Lloyd Morrisett, a co-creator of “Sesame Street,” has died. He was 93.
Sesame Workshop, the nonprofit organization behind “Sesame Street” that Morrisett co-founded as the Children’s Television Workshop in 1968, confirmed the news online. An official cause of death has yet to be released, according to The Hollywood Reporter.
“Lloyd leaves an outsized and indelible legacy among generations of children the world over, with Sesame Street only the most visible tribute to a lifetime of good work and lasting impact,” the nonprofit tweeted Monday.
“A wise, thoughtful, and above all kind leader of the Workshop for decades, Lloyd was fascinated by the power of technology and constantly thinking about new ways it could be used to educate,” the nonprofit continued.
His confidence in television as a teaching tool became clear when Morrisett witnessed his 3-year-old daughter staring at a TV test pattern in 1965, according to The New York Times. The road to “Sesame Street,” however, was a winding one.
Born an only child on Nov. 2, 1929, in Oklahoma City, Morrisett and his parents moved frequently, per the Reporter. He earned a bachelor’s degree in liberal arts from Oberlin College in 1951, a master’s in psychology at UCLA — and a related doctorate from Yale.
Morrisett was so dissatisfied with his subsequent job as a professor that he moved to New York and joined the Carnegie Corp. in 1959, according to the outlet. His innovative work at the philanthropic foundation spurred new programs that drastically improved the education of poor children.
TV was seen as more a detriment to the minds of children at the time but Morrisett was determined to scale up his work, per the Times. At a 1966 dinner party hosted by producer Joan Ganz Cooney, he recounted how transfixed his daughter was — piquing Cooney’s curiosity.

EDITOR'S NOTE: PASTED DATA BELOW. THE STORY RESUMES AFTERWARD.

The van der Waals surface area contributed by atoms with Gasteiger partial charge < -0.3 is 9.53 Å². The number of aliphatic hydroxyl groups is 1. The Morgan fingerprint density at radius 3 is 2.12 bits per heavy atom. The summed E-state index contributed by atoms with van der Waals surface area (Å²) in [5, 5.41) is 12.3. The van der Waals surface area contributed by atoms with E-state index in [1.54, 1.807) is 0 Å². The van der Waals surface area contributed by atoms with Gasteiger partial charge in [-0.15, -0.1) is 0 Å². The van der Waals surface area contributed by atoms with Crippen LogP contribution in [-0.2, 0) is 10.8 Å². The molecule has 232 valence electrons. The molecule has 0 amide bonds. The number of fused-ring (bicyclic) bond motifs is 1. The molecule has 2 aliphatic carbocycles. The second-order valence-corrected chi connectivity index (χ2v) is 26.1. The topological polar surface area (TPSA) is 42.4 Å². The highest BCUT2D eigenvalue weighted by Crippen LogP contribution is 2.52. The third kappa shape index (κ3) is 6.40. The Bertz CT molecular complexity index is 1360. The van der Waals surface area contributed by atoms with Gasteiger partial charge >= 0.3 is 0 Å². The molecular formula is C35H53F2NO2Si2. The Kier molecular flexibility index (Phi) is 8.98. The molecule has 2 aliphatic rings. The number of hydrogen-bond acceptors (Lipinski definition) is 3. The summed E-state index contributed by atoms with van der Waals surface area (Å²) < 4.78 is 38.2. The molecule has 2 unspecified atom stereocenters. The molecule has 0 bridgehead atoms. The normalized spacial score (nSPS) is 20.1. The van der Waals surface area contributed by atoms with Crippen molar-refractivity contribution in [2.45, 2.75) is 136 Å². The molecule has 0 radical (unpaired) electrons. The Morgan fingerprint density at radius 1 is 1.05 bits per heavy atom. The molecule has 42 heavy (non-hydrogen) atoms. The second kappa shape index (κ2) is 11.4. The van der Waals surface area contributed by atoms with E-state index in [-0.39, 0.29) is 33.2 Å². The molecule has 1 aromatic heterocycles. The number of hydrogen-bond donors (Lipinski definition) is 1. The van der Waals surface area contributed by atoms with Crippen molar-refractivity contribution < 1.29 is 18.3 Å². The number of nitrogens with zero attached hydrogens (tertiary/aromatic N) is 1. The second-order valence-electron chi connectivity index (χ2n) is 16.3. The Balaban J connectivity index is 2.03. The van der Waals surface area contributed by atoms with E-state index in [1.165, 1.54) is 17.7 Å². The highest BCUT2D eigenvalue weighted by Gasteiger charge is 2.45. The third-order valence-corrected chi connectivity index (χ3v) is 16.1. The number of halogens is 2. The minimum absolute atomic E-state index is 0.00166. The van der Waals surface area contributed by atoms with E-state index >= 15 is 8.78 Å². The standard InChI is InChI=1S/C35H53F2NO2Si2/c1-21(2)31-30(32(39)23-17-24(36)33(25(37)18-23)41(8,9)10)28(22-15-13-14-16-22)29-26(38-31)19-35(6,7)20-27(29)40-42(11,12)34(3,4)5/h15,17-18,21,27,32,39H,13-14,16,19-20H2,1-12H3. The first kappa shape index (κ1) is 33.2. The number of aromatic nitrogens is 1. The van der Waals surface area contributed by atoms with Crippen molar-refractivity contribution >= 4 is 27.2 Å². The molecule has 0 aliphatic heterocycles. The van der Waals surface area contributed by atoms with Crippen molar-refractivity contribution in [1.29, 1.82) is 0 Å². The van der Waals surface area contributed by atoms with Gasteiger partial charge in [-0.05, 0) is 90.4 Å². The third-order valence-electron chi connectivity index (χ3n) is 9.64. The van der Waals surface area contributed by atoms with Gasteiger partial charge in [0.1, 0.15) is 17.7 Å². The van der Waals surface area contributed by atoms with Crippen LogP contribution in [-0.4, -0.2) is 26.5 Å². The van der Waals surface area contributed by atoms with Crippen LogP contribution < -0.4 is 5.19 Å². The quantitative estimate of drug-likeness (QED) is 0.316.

“What is a child doing watching a station identification signal, what does this mean? I didn’t know,” Morrisett said in 2004, according to the Reporter. “I said, ‘Joan, do you think television could be used to teach young children?’ Her answer was, ‘I don’t know, but I’d like to talk about it.’”
Cooney took a leave of absence to interview child psychologists, teachers and producers while Morrisett pitched Carnegie to invest $1 million in “Sesame Street,” per the Reporter. With $4 million from the Office of Education and $1.5 million from the Ford Foundation, they got to work.
As commercial broadcasters wouldn’t air “Sesame Street” without advertising, the duo opted for the fledgling patchwork of public television, according to the outlet. The series premiered in November 1969 and has since reached tens of millions of kids per year in over 140 countries.
“Sesame Street” has won five Peabody Awards and nearly 200 Emmys.
“Without Lloyd Morrisett, there would be no Sesame Street,” said Cooney. “It was he who first came up with the notion of using television to teach preschoolers basic skills, such as letters and numbers.”
“He was a trusted partner and loyal friend to me for over fifty years, and he will be sorely missed,” she concluded.